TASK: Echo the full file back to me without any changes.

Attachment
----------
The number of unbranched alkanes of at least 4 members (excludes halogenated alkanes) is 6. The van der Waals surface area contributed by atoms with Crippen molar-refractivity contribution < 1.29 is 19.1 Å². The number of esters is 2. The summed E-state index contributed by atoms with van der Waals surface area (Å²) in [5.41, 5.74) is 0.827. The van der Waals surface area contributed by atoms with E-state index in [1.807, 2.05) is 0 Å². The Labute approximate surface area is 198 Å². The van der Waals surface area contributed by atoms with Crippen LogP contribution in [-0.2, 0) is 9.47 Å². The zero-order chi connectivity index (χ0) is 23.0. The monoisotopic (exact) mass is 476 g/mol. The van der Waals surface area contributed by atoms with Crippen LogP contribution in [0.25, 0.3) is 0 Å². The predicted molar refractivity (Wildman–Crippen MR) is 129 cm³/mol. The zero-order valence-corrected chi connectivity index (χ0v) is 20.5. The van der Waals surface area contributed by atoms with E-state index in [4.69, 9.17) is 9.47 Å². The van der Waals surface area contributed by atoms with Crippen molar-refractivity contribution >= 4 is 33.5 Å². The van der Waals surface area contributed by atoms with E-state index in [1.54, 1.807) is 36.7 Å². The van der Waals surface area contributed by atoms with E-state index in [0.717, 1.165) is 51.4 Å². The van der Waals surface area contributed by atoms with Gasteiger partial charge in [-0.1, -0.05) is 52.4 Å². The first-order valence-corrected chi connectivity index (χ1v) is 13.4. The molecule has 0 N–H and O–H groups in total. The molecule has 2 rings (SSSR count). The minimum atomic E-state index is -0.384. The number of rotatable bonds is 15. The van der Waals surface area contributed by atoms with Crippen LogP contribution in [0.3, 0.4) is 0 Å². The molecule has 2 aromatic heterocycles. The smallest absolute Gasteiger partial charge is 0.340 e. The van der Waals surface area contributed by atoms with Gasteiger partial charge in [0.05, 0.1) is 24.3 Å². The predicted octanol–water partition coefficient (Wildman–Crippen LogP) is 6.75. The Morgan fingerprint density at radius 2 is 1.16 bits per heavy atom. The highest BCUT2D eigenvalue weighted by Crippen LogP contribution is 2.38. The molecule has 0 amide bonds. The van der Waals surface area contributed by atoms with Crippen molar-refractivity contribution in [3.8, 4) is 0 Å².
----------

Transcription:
The number of unbranched alkanes of at least 4 members (excludes halogenated alkanes) is 6. The van der Waals surface area contributed by atoms with Crippen molar-refractivity contribution < 1.29 is 19.1 Å². The number of esters is 2. The summed E-state index contributed by atoms with van der Waals surface area (Å²) in [5.41, 5.74) is 0.827. The van der Waals surface area contributed by atoms with E-state index in [1.807, 2.05) is 0 Å². The Labute approximate surface area is 198 Å². The van der Waals surface area contributed by atoms with Crippen LogP contribution in [-0.2, 0) is 9.47 Å². The zero-order chi connectivity index (χ0) is 23.0. The monoisotopic (exact) mass is 476 g/mol. The van der Waals surface area contributed by atoms with Crippen LogP contribution in [0.25, 0.3) is 0 Å². The predicted molar refractivity (Wildman–Crippen MR) is 129 cm³/mol. The zero-order valence-corrected chi connectivity index (χ0v) is 20.5. The van der Waals surface area contributed by atoms with E-state index in [4.69, 9.17) is 9.47 Å². The van der Waals surface area contributed by atoms with Crippen molar-refractivity contribution >= 4 is 33.5 Å². The van der Waals surface area contributed by atoms with E-state index in [1.54, 1.807) is 36.7 Å². The van der Waals surface area contributed by atoms with E-state index in [0.717, 1.165) is 51.4 Å². The van der Waals surface area contributed by atoms with Gasteiger partial charge in [-0.1, -0.05) is 52.4 Å². The first-order valence-corrected chi connectivity index (χ1v) is 13.4. The molecule has 0 N–H and O–H groups in total. The molecule has 2 rings (SSSR count). The minimum atomic E-state index is -0.384. The number of rotatable bonds is 15. The van der Waals surface area contributed by atoms with Crippen LogP contribution in [0.3, 0.4) is 0 Å². The molecule has 2 aromatic heterocycles. The smallest absolute Gasteiger partial charge is 0.340 e. The van der Waals surface area contributed by atoms with Gasteiger partial charge in [0.05, 0.1) is 24.3 Å². The predicted octanol–water partition coefficient (Wildman–Crippen LogP) is 6.75. The Morgan fingerprint density at radius 2 is 1.16 bits per heavy atom. The highest BCUT2D eigenvalue weighted by Crippen LogP contribution is 2.38. The molecule has 0 amide bonds. The van der Waals surface area contributed by atoms with Crippen molar-refractivity contribution in [3.8, 4) is 0 Å².